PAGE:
The auxiliary verb have indicates the perfect aspect or back-shifting to the past (with modals etc.)

I have found my keys. (The perfect aspect: I have my keys now.)

They must have found the keys. (Back-shifting: They found the keys and maybe lost them after or not.)

Here comes the main situation:

There were some problems at first, but they seem to have been solved.

It looks very much like we don't have those problems now. But I think that the sentence is deceiving — since have is used here for back-shifting, there is no implication that we don't have those problems now. Maybe the problems were solved and then appeared again. Because I used "they seem" I couldn't use pure past or pure perfect, only back-shifting was left to me.

If I want to make things clearer I can think of three ways:

..., but it seems they were solved. (pure past)

..., but it seems they have been solved. (pure perfect)

..., but they seem to be solved. (present, "they seem" is used)

The third sentence is the only one with the original "they seem" and implication about the present.


"To have been solved" has two interpretations, depending on whether, in the context, the verb "to solve" is regarded as bringing a problem into a state of solution, or the activity of solve a problem. The difference between the two interpretations is that one means that a problem was brought into a state of solution, and persists in that state now. Whereas the other just means that, starting at some time in the past, solving the problem has been habitual.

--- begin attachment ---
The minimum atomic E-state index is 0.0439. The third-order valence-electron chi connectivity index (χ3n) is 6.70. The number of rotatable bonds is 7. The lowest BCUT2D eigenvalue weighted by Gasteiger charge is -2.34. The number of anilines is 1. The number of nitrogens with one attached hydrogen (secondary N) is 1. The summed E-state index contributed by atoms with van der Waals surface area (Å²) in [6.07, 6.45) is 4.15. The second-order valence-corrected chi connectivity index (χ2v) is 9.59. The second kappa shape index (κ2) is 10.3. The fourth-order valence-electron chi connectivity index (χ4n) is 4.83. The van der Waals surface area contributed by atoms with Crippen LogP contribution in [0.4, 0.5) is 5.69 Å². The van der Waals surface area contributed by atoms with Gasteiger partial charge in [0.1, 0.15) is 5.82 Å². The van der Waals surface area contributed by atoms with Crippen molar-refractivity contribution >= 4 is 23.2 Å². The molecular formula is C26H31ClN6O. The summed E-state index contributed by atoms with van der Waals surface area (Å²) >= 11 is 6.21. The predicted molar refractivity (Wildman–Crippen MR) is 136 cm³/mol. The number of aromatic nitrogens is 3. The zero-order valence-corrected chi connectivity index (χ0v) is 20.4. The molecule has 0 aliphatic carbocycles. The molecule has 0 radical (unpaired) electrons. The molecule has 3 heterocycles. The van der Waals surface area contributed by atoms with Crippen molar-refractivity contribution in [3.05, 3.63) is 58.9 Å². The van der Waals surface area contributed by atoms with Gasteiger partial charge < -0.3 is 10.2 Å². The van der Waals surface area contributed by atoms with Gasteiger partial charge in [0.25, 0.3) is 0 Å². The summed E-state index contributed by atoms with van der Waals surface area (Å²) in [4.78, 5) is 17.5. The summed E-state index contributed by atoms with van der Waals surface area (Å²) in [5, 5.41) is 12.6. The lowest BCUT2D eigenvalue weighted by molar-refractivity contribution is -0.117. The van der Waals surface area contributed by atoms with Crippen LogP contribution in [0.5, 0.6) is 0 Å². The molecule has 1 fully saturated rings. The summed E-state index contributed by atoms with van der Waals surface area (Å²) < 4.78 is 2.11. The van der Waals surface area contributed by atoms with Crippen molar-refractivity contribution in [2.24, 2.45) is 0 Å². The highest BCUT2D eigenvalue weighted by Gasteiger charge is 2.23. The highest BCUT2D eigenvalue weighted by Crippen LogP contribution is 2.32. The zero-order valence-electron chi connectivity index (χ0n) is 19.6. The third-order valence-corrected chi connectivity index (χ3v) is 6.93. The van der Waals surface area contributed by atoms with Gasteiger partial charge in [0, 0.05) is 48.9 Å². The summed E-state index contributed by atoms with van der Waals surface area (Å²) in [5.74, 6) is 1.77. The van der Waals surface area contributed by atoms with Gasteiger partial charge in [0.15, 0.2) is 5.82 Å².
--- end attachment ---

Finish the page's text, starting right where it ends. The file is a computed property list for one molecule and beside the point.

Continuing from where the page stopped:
(In general, perfective verbs and aspects do not only convey completion, but also habitual performance, and repetition!)

Let's use mathematics:

Fermat's Last Theorem has been solved, at last. [A mathematician figured it out, once and for all.]

Quadratic equations have been solved by students for centuries. [Students were given these equations to solve in the past, and continue to do so.]

Since "has been solved" has multiple semantic interpretations, so does the negation "has not been solved".

This obscure puzzle has not been solved by anyone for decades. [Before that, it had been solved by people, but then it fell out of popularity.]

The ignition problem in my car has not been solved. [Isn't in a fixed state.]

The context makes it clear whether we are talking about a permanent state, or habitual solution. In your context "it seems that the problem has not been solved" almost certainly refers to a permanent state: "the problem has been solved" means that the problem transitioned to a solved state, and persists in that state until now. The negation "has not been solved", in the same sense, means that "the problem is not in a solved state now".